Border-Crossing Adjustment and Personal Health Care Spending by State

By Basu, Joy | Health Care Financing Review, Fall 1996 | Go to article overview

Border-Crossing Adjustment and Personal Health Care Spending by State


Basu, Joy, Health Care Financing Review


This article presents the results of a pioneering effort by the Health Care Financing Administration (HCFA) to measure interstate border crossing for services used by Medicare and non-Medicare beneficiaries. A major focus is to provide estimates of per capita expenditures by State for individual services. Such estimates are not possible without adjustment for interstate border-crossing flows. This is HCFA's first attempt to furnish a unified per capita personal health care expenditures data base comprising all services and covering total population. The study also analyzes interstate differences in expenditure flows by computing rates of inflow and outflow of expenditures, and highlights Medicare/ non-Medicare flow differences.

INTRODUCTION

The study incorporates the findings from a project initiated by HCFA's Office of the Actuary (OACT) to refine State estimates of health care expenditures. The project was undertaken in response to a request by 1993 President's Task Force on Health Care Reform for estimates of health care spending by States. As the first step, State estimates of personal health care spending were developed, using data based on provider locations. These estimates show expenditures on total personal health care services in each State, where "State" represents the location of the provider of service (Levis et al., 1995). Because State spending estimates based on location of providers differ from spending by persons residing in that State, estimates of per capita expenditures, however, could not be produced based on this data.

The data on per capita expenditure by State is an essential tool to identify differences among States in patterns and levels of spending. These estimates are useful for evaluating the effectiveness of individual State health reform initiatives, by providing information to address issues related to the impact of policy changes on spending patterns and growth in a State. The key toward accurately producing these data was to first create State expenditure estimates based on State of beneficiary residence. For this, the expenditure data based on provider location had to be converted to those based on location of beneficiary residence.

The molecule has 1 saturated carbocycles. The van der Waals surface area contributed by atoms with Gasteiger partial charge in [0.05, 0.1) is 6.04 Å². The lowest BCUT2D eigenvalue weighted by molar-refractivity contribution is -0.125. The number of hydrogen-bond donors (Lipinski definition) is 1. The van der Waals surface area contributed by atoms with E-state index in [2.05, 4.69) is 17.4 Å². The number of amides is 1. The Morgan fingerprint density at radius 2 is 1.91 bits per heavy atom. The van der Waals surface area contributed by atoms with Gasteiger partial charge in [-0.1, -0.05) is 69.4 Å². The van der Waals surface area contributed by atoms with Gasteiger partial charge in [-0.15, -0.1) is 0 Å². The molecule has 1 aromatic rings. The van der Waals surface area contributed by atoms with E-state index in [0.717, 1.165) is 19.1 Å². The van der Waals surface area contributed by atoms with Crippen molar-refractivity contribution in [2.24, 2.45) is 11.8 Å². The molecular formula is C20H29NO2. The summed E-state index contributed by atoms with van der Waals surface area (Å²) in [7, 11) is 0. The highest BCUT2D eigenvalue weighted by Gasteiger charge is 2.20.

The difference between estimates based on provider location and those based on location of beneficiary residence is accounted for by flows of expenditures from one State to another as a result of the border crossing by State residents for services in another State. There are various reasons for such crossing of State borders, among which the need for specialized care probably tops the list (Mayer, 1983; Folland, 1983; Holahan and Zuckerman, 1993). Border crossing may also be circumstantial (Miller and Welch, 1992). If a beneficiary resides near a State border, simply going to the most convenient hospital may entail crossing a State border. Usually, significant amounts of border crossing occur when a hospital market area overlays State boundaries. Some States, such as Florida and Arizona, also experience large seasonal inflows of out-of-State patients. The creation of expenditure estimates based on beneficiary residence location, therefore, requires estimating these expenditure flows from beneficiary State to provider State.

To serve this process, the first step was to develop a data base defining interstate flows of expenditures for Medicare beneficiaries. The availability of Medicare data files containing expenditure data at the beneficiary level both by beneficiary residence-State and by provider location enabled the creation of complete interstate flow matrices for Medicare patients for a broad array of services. The results analyzing the border-crossing behavior by Medicare beneficiaries were reported in an earlier study (Basu, Lazenby, and Levit, 1995). Because similar data for the rest of the population were not available, adjustment factors developed for Medicare patients were used to serve as the building blocks for estimating border-crossing patterns and expenditures per capita of non-Medicare population. …

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